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Union Roundup


With the recent outing of Deep Throat of Watergate fame, we on the journalism side of things were left pining for the days of the reliable anonymous source—back when such sources would step forward to spill the beans on those in power. And back when the press—the mainstream press—would actually dare to report that the emperor, in fact, had no clothes (as opposed to today’s “how do you like that spiffy new suit?” while we all gaze at the same splotchy, naked skin).But just as we were pining, in perfect plot point fashion we at Below the Line received a tip from an anonymous source. And while not coming anywhere near the import of Deep Throat’s tip-offs, it did send us down the trail of an unfolding labor contretemps here in Hollywood, which had previously remained off the radar of not the mainstream press, but the trade press, a tangible edition of which you now hold in your hands.Fittingly, it happened on a Sunday afternoon: The fax machine clattered into action and out came a loud headline calling for readers to BOYCOTT PRODUCERS. “This is a request,” the missive said, “for all union members and their families to Boycott the Producers (sic) that use Cast & Crew Production Payroll, Inc. and EPSG Management Services.”A list of said producers included CBS, as the only network, along with all the big studios, and the beef in question was that “the two payroll companies listed above have been unfair by refusing to bargain with International Brotherhood of Electrical Works Local 40 for a successor agreement.”With a return fax number indicating it had been sent from the Staples just around the corner from the humble BTL mediaplex in Woodland Hills, the epistolary call-to-action was signed “By: The Committee for Industry Justice.”The Committee for Industry Justice! With a broad-based moniker like that, there’d be plenty of work for them to do. But, somewhat like the “Committees of Correspondence,” which formed as a run-up to the American revolution, this committee likewise refused to divulge not only the membership of the group (if it was indeed a group, and not just a protest-savvy rank-and-filer making use of his/her hiatus), but even the most rudimentary contact information.So we at Union Roundup proceeded to call IBEW Local 40, and its avuncular business manager, Rick DesJardins, who not only had never heard of the Committee for Industry Justice, but didn’t know someone was calling for a boycott in the local’s name. But he wasn’t totally shocked. “We’re going to put up ‘unfair labor’ pickets,” on sets all over town, when hiatus ends and cameras start to roll sometime in July.The issue, according to DesJardins, is that “the payroll companies wouldn’t negotiate with Local 40,” having “pulled out” of contract negotiations last year.“This is a play to get us out of production work,” he continued, noting that such work compromises about 25 percent of what keeps Local 40 members busy—the other 75 being facilities maintenance at places like Universal and elsewhere.The other side in the dispute—which is to say, the payroll companies and the studios they work for—see it differently. Generally not needing to resort to anonymous Sunday faxing (“The Committee for the Liberation of TransNational Capital?”), the management case was espoused by Alan Brunswick, a lawyer for the firm of Manatt, Phelps & Phillips, who represents the Cast & Crew folks, says “there’s not really a dispute,” and that an agreement was reached some months ago.This agreement—which both Cast & Crew and EPSG agreed to—allows that “if our client wants to use union people, they can.”DesJardins calls this alleged agreement a “type of side letter, which was unacceptable. A substandard agreement between the parties,” which was not, however a “signed collective-bargaining agreement,” of the type that had previously lapsed.The Teamsters are behind him, DesJardins notes, along with all the other “basic craft services” that Local 40 represents—of the sound/electric/lighting variety. He states that “all the basic craft services” are threatened, if the payroll companies are contractually free to pay… nonunion workers on studio production sets.Of course, one of the interesting angles is that if the IBEW doesn’t have a contract for the work it traditionally does—involving wires, voltage, and such—some other union(s) could conceivably find itself the recipient of unexpected studio largesse.But why? Would other unions be easier to deal with than the IBEW? Is DesJardins right that this represents a beachhead in rolling back below-the-line union presence on working sets?“We will be picketing,” he adds, emphatically. And Union Roundup will be there to keep tracking this story, once the languorous, summer-afternoon anonymous faxing days of hiatus are behind us.Meanwhile: What does the recent French and Dutch rejection of a putative EU constitution mean on the “job flight” question for film production? The Euro dipped a little in the aftermath, and the dollar grew stronger—always meaning producers are more tempted to get additional “bang for their buck” when the buck buys… more bang.Richard Bernstein, writing in The New York Times, said, on the eve of the no vote, that “in France… the constitution has provoked a powerful fear that the European project is a sort of back door for what is called ‘liberalism,’ or ‘ultraliberalism’” Or it could be called “neoliberalism,” meaning Anglo-American-style free-market economics. This, many people are convinced, would strip away social protections and add to already high levels of unemployment.“The no camp has linked the constitution to the idea that Europe is unsocial and liberal,” according to Daniel Cohn-Bendit, cited in Bernstein’s article. Cohn-Bendit is a Green member of the EU Parliament, and former Parisian radical in the halcyon days of May ’68 in the City of Light. “So they think, if you smash the constitution, you smash liberalism.”In other words, one way to read the vote is a stand against the free-trade agreements, a backlash by French, and Dutch, workers (in France, the “yes” vote was once comfortably ahead in the polls) against the kind of global corporate free-flow capitalism espoused by, well, the US, for example.Does it represent the start of a growing backlash, or a small hiccup on the road—allowing, for the moment, roads to have hiccups—on the path to a worldwide corporate economy?More soon, on dollars, trade wars, and summer picket lines in Hollywood.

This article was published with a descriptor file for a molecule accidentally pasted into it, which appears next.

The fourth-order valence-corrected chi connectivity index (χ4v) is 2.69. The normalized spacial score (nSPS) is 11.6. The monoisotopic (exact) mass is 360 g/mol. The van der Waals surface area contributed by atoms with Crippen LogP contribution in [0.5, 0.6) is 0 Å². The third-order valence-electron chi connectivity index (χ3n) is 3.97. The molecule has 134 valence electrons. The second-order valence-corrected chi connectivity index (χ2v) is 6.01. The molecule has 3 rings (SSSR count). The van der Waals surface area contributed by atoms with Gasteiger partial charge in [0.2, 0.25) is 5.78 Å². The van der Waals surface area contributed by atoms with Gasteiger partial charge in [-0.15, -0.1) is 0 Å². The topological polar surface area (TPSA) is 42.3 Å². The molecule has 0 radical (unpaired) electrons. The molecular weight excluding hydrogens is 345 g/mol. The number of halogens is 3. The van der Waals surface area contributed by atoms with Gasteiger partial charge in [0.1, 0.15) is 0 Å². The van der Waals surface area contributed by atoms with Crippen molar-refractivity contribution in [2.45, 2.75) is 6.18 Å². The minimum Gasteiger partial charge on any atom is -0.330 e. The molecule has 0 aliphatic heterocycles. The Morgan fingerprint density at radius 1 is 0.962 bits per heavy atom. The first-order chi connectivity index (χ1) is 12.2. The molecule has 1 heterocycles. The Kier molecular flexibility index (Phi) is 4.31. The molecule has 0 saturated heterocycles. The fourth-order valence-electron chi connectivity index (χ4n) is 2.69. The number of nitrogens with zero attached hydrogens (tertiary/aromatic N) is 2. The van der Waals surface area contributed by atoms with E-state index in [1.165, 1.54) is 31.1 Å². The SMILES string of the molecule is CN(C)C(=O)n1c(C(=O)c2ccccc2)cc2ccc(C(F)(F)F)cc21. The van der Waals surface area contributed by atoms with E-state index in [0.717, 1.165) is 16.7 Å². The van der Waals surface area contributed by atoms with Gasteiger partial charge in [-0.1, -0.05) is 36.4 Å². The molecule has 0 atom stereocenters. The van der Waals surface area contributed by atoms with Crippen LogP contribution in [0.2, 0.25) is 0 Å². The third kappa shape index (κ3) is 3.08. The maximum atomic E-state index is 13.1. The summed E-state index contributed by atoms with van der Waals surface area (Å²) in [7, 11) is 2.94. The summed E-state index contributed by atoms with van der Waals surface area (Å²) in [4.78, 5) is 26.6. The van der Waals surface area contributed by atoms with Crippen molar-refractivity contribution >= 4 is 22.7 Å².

Written by Mark London Williams